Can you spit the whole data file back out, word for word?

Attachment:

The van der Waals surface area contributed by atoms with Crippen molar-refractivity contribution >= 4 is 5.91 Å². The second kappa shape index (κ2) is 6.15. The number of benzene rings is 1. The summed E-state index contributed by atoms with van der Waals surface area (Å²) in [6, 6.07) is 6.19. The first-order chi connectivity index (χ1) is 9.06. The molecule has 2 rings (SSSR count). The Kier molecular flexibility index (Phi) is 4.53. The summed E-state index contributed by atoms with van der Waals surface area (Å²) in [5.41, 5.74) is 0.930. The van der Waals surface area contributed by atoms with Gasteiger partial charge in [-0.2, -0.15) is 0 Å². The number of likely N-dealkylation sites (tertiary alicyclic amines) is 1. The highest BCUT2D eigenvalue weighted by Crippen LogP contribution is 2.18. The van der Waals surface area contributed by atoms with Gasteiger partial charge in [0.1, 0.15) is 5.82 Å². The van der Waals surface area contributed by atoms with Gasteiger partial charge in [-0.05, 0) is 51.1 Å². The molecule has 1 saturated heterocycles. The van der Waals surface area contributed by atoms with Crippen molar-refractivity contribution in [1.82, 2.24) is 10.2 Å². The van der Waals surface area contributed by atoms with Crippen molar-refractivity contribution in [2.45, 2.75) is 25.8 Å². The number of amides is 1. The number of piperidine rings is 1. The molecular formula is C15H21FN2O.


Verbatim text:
The van der Waals surface area contributed by atoms with Crippen molar-refractivity contribution >= 4 is 5.91 Å². The second kappa shape index (κ2) is 6.15. The number of benzene rings is 1. The summed E-state index contributed by atoms with van der Waals surface area (Å²) in [6, 6.07) is 6.19. The first-order chi connectivity index (χ1) is 9.06. The molecule has 2 rings (SSSR count). The Kier molecular flexibility index (Phi) is 4.53. The summed E-state index contributed by atoms with van der Waals surface area (Å²) in [5.41, 5.74) is 0.930. The van der Waals surface area contributed by atoms with Gasteiger partial charge in [-0.2, -0.15) is 0 Å². The number of likely N-dealkylation sites (tertiary alicyclic amines) is 1. The highest BCUT2D eigenvalue weighted by Crippen LogP contribution is 2.18. The van der Waals surface area contributed by atoms with Gasteiger partial charge in [0.1, 0.15) is 5.82 Å². The van der Waals surface area contributed by atoms with Gasteiger partial charge in [-0.05, 0) is 51.1 Å². The molecule has 1 saturated heterocycles. The van der Waals surface area contributed by atoms with Crippen molar-refractivity contribution in [1.82, 2.24) is 10.2 Å². The van der Waals surface area contributed by atoms with Crippen molar-refractivity contribution in [2.45, 2.75) is 25.8 Å². The number of amides is 1. The number of piperidine rings is 1. The molecular formula is C15H21FN2O.